Welcome!

News Feed Item

Consumer Reports Introduces New Test Methodology For Evaluating Infant Child Car Seats

New protocol raises the bar to provide consumers with improved safety ratings; Five best infant seats, three "Best Buys," plus tips for parents

YONKERS, N.Y., April 3, 2014 /PRNewswire-USNewswire/ -- Consumer Reports has created a new consumer information program for child seat safety by updating its test procedures to better reflect current vehicle conditions.

Carefully developed over a 2.5-year period, Consumer Reports' new crash tests provide consumers with comparative information on infant car seats' potential for offering an extra margin of safety. The organization evaluated the seats' performance on a scale that ranks seats from those that had the least potential to offer that extra margin ("basic") to seats under crash conditions similar to those simulated that had the most potential ("best"). Consumer Reports' focus on that extra margin is due to the fact that any car seat sold in the United States already must provide an essential level of safety under the government standards it must meet.

The new simulated frontal impact crash tests reflect the use of seat benches that more closely reflect the average car's back-seat cushion size, shape and stiffness; the addition of a surface that simulates the front seatback to more closely represent an actual vehicle environment (to determine the effect when the car seat or the child's head comes in contact with the seatback during a crash); and an increase in the speed of the tests from 30 mph to 35 mph.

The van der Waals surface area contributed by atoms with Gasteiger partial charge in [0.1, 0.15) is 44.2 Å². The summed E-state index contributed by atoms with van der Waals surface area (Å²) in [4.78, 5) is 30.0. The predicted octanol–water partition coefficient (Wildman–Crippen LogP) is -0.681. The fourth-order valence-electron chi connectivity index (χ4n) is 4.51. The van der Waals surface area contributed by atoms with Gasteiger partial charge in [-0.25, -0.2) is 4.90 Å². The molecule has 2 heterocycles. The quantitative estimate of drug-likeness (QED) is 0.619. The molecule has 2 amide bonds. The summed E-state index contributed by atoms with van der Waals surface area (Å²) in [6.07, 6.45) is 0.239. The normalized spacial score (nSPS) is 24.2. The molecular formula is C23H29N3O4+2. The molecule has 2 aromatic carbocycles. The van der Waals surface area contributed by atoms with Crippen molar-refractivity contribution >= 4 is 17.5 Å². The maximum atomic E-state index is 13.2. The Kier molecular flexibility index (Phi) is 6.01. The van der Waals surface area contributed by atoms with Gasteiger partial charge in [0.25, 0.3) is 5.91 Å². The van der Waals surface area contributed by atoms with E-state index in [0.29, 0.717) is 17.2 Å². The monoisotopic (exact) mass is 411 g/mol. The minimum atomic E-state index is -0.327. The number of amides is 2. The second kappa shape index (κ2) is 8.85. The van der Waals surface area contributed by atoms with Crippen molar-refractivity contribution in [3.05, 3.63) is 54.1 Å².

A full description of Consumer Reports' new infant child seat crash test protocol, and the newest ratings for 34 infant seats currently on the market, are available at www.ConsumerReports.org.

To create this new test, Consumer Reports extensively studied published research on pediatric biomechanics and child-injury patterns in vehicle crashes. The organization also analyzed crash-test videos and data from crashes conducted by the National Highway Traffic Safety Administration (NHTSA) and Transport Canada, and conferred with other child passenger safety and automotive safety experts.

In addition to the crash test, CR also performed in-house testing of both ease-of-use and fit-to-vehicle assessments on each seat.  The organization then combined the results of those three tests to determine the overall rating for each car seat, giving more weight to the combined scores of the ease-of-use and fit-to-vehicle testing than to the crash performance testing because optimal crash protection cannot be expected without proper use and secure installation.

Five Seats Worth Considering

The seats featured below achieve higher overall scores through their performance in each of Consumer Reports' tests. Model names are shown along  with  retail  prices.  Full details and ratings on these seats and others can be found at www.ConsumerReports.org:

  • Chicco KeyFit and KeyFit 30, $170 and $180
  • Combi Shuttle, $180
  • Cybex Aton 2, $300
  • Safety 1st Onboard 35 Air, $160
  • Uppa Baby Mesa, $280